Senator Cassidy said we should remember that all of this money is back in the Exchequer even before the doors of the hotel, nursing home or whatever are opened. I do not want to put words in Senator Alex White's mouth but is that not the reason he has put forward this recommendation? Everybody thinks in a simplistic way in terms of money in, money out but it is not like that. The money is churning around, so to speak, and that is the importance of it.
People have asked whether this is too much pressure to put on a Department in one month. Many things become clear in these kind of discussions but I assumed, perhaps naively and incorrectly, that before Government took a decision on the tax breaks or tax changes, the Cabinet papers supporting those proposals from the Department of Finance to the other members of the Government would state exactly that for which Senator Alex White has asked. In other words, this is simply a cut and paste of the argument that has been made because if somebody tells me this has not been done already, I will be appalled.
Surely it cannot be the case that decisions are taken without making available to the Cabinet and the Department the data, the outcomes, the consequences and the plans sought in the recommendation. I cannot see how this is a difficulty. This is about open government. This is about outlining how the Government came to deal with it. There are all sorts of reasons for it.
Quite correctly, Senator Walsh made comment on the seaside resort scheme that was brought in by Deputy Kenny when he was in the then Department of Tourism and Trade 11 years ago. I recall arguing with Deputy Kenny on this matter at the time. I asked him to justify, taking an example in his own constituency, why Belmullet was not included in the seaside resort scheme as I felt it should have been. Deputy Kenny may have had a good reason, but he could not give me a reason and I could not find a reason. These matters should be self-explanatory. We need to know the decisions taken and the thinking and reasoning behind them. The point raised by Senator Norris is correct. We might disagree with the decisions but we would learn something. We would learn the basis on which the decisions were made and we could point to the fundamental errors in the reasoning that led to their making.
Is there any argument against the proposed recommendation? If I were a member of a board and somebody brought forward game-changing proposals to the way we do our business, I would insist that the back-up papers for the members of the board - in this case, the Cabinet members - be made available. I would want to know exactly the points that were made by Senator Cassidy, namely, how much, if we do this, would come back to the Exchequer and how much would churn around. We do not get that information now; we get it from certain outsiders. For instance, the argumentation for and against metro north has done precisely that. Some say it would create a certain number of jobs and that there would be a number of jobs attaching to it because of the money that would churn around once it starts. The money would go from one person to another, it would be spent in the corner shop or wherever, it would then go back into the Government coffers and come back out in salaries, grants or whatever. These are the issues we need to examine so that the people know the gains and the losses. It would also clarify whether it would be a good idea infrastructurally to have all of those hotels, houses or whatever in a small county or area. City estates have been lobbed into beautiful towns and areas, such as Courtown and Westport. That may have been the Government's plan, but I will not go into that now. I would have liked to have heard at the time whether a limit could have been put on such developments. In such situations we tended to get a time-bound limit - Senator Cassidy made a reference to that - where the Minister in the budget stated the scheme would be in play for a period, for instance, two years, but surely that was hardly the limit that was needed. The limit has to do with the number of houses, hotels, or level of infrustructure required in an area.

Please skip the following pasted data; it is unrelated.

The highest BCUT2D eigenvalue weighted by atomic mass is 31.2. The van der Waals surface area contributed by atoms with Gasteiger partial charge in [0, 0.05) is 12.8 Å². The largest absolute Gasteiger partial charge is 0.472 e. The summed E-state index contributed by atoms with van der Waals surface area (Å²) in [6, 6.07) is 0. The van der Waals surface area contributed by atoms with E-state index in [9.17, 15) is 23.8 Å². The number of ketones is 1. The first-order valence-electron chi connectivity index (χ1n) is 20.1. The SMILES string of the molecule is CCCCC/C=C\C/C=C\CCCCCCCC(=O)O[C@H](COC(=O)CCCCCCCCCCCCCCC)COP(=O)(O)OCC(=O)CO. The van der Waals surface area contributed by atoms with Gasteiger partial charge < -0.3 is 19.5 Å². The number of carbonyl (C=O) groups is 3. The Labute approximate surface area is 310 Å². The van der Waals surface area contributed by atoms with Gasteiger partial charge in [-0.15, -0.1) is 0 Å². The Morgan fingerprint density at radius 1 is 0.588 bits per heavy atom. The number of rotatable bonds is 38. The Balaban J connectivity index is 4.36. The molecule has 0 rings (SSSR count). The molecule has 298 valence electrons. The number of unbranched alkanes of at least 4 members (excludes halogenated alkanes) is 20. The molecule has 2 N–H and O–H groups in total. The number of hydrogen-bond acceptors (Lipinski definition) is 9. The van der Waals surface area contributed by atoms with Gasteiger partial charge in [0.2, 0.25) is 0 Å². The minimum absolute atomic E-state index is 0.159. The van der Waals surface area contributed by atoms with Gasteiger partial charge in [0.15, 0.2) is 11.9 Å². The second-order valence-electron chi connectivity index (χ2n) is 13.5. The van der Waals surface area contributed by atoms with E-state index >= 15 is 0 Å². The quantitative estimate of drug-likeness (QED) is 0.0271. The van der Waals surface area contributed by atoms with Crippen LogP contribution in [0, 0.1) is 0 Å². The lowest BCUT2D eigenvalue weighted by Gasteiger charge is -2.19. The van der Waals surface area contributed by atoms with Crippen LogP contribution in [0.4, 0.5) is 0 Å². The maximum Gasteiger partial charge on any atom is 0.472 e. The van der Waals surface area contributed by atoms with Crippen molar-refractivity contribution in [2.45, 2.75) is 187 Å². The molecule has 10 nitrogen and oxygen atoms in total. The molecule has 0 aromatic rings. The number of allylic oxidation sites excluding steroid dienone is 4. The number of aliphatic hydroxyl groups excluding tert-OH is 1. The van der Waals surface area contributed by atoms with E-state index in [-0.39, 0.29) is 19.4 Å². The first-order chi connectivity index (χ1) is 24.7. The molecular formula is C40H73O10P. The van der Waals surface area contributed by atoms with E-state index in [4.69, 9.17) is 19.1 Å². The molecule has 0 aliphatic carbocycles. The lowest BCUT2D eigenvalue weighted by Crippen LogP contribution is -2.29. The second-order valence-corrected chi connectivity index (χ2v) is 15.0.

Nobody on either side of the House has given any case so far against this recommendation. In fact, nobody has put forward any argumentation or case as to why we should not support this recommendation. I will be strongly in support of it and I hope the Minister would see his way to conceding the point.
As an apprentice to the Minister's late father,I was well trained.
In the budget the Minister provided for the provision on section 23 relief and he has re-examined it. I welcome that. That is productive. He did not bulldoze through this provision. He could have, because it would have gone through the House, but he listened to the views on the effect of removing this without a cost-benefit analysis. That is very positive.
On the recommendation itself, I am sure Deputies Bruton and Noonan hope the Minister does not accept this amendment today because the Senators Opposite will get some shock if he does. Within a month they will not have this prepared.
I want to make this clear too. I do not have a vested interest in this. I do not claim section 23 relief. I want everybody in this House when they get up to clearly state whether they have availed of section 23 relief, "Yes" or "No". I never have.
On the Shannon corridor, which enjoyed section 23 relief, the benefits that relief brought to Longford, Leitrim, north Roscommon and south Sligo are evident. One need only go to Carrick-on-Shannon and walk along the Shannon to see the result. The removal of this relief without a full cost-benefit analysis would leave these ghost estates impossible to sell. When one visits Tarmonbarry - I am sure the Minister visited to see the development carried out by a councillor -----